Wherever we are on life’s path, we can open ourselves to new insights and awaken to a new way of expanded being.

As human beings perhaps our purpose is to awaken to what we are ready for, and to be open to surrendering to the next unknown.

Thank you for joining me on this journey to freedom.

Namaste

Let Go of Something

woman walking on fence

Photo by Sebastian Voortman on Pexels.com

Let go of something,
somewhere. Use yoga
to become aware, to
touch what lies beneath
the surface of the skin.
Is there tension longing
for release; a knot of
fear so deep and familiar
that you believe its
part of who you are?

Ease into dark corners,
locked rooms, unexplored
hallways. Gain entry
not by force or will
but only by softness.
Enter on the wings of
breath, and turn the
key of self-acceptance
to let go of something
somewhere.

~ Danna Faulds

 

Enter on the winds of breath and turn the key of self acceptance … oh yes.

Namaste

Pain as Your Teacher

woman reflecting

“Pain is your best friend. It is infinitely more honest with you than pleasure. Despite what you might think, the painful experiences you have had benefit you far more than the pleasurable ones, even though most of us spend our lives trying to duck and hide from them.

But when you can center yourself and be open to look pain dead in the eye, then you have transcended the limits of your ego and this humanity. It is then that you enter into the possibility of becoming a great being.”

~ Swami Chetanananda

When I first read these words I wanted to reject them. How could pain be my best friend?

Yet, looking back on the painful, challenging and disappointing experiences in my life, I understand.

Through dark times we find courage and resourcefulness that we may not have thought we had within us.

We break open and feel into what matters.

We learn about ourselves and grow as human beings.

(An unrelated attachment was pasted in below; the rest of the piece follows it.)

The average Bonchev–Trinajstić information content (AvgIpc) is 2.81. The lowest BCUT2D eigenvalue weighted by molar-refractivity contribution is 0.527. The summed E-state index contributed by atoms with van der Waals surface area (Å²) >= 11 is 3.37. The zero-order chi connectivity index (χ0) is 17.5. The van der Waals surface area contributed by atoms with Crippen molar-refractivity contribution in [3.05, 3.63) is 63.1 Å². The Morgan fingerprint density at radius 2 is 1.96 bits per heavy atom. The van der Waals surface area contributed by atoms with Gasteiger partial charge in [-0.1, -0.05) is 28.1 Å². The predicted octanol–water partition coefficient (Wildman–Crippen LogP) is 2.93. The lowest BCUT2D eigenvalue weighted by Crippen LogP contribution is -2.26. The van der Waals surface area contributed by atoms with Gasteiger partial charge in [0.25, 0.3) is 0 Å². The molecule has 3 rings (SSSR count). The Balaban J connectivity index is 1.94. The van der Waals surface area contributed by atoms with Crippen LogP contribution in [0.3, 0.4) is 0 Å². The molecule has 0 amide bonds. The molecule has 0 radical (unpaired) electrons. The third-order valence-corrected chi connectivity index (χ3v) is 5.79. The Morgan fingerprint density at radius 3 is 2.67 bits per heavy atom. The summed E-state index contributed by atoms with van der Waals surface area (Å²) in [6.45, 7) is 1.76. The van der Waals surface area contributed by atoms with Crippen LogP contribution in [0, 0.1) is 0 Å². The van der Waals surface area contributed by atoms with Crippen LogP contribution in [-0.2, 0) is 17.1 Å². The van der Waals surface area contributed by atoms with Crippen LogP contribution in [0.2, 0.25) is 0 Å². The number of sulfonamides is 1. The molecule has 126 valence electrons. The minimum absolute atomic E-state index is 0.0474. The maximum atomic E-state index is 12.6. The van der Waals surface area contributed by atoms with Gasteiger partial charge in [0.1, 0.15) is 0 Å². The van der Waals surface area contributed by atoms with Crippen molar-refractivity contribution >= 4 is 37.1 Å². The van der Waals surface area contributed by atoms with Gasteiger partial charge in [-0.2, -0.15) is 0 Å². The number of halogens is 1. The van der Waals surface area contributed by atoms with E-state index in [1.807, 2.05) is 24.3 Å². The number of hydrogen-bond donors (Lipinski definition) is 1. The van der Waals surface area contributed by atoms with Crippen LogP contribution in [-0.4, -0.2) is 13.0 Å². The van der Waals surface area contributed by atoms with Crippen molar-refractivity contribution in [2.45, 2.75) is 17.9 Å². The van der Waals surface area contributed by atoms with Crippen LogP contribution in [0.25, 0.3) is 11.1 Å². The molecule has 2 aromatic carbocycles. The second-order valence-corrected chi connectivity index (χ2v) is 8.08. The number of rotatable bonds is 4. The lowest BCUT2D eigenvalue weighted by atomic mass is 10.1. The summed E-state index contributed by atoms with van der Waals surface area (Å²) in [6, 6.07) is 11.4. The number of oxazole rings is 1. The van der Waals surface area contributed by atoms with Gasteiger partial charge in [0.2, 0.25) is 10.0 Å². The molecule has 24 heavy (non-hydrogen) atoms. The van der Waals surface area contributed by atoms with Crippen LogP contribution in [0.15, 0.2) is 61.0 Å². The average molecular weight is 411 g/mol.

We are able to see the pain in others and feel more connected to them.

We enter the possibility of becoming great beings.

… and knowing this helps.

Namaste

 

 

 

Breathing to Let Go

This quote stood out for me today: “Sometimes you don’t realize the weight of something you’ve been carrying until you feel the weight of its release.”

 

When you find yourself tense, overwhelmed or feel the weight of the world on your shoulders. Take a moment to sit comfortably and simply notice your breath.

Every inhale brings in new life, nourishment and energy.

Every exhale is a release and letting go.

Our breath reflects the ebb and flow of life itself.

Do you notice that there is a slight pause at the end on the inhale as you hold onto the air? This holding on creates more tension in our body and it feels so good to release some of it with this simple exercise:

Take a nice big inhale and then sigh on the exhale. Really focus on the noise you can make when you breath out! Make it loud and long. The biggest and best sigh in the world.

Next, If this feels good, bring your shoulders up to your ears on your inhale and then release them away from your ears on the exhale.

You may want to bring in some shoulder rolls now. Inhale raising your shoulder up and then exhale releasing forwards. (3 times) Then inhale raising them up and exhale releasing them backwards (3 times).

As the energy moves, can you feel the shift? A lightening. As you practice this can you feel the burden releasing?

Namaste

 

When You Lose Heart

“The next time you lose heart and you can’t bear to experience what you’re feeling, you might recall this instruction: change the way you see it and lean in.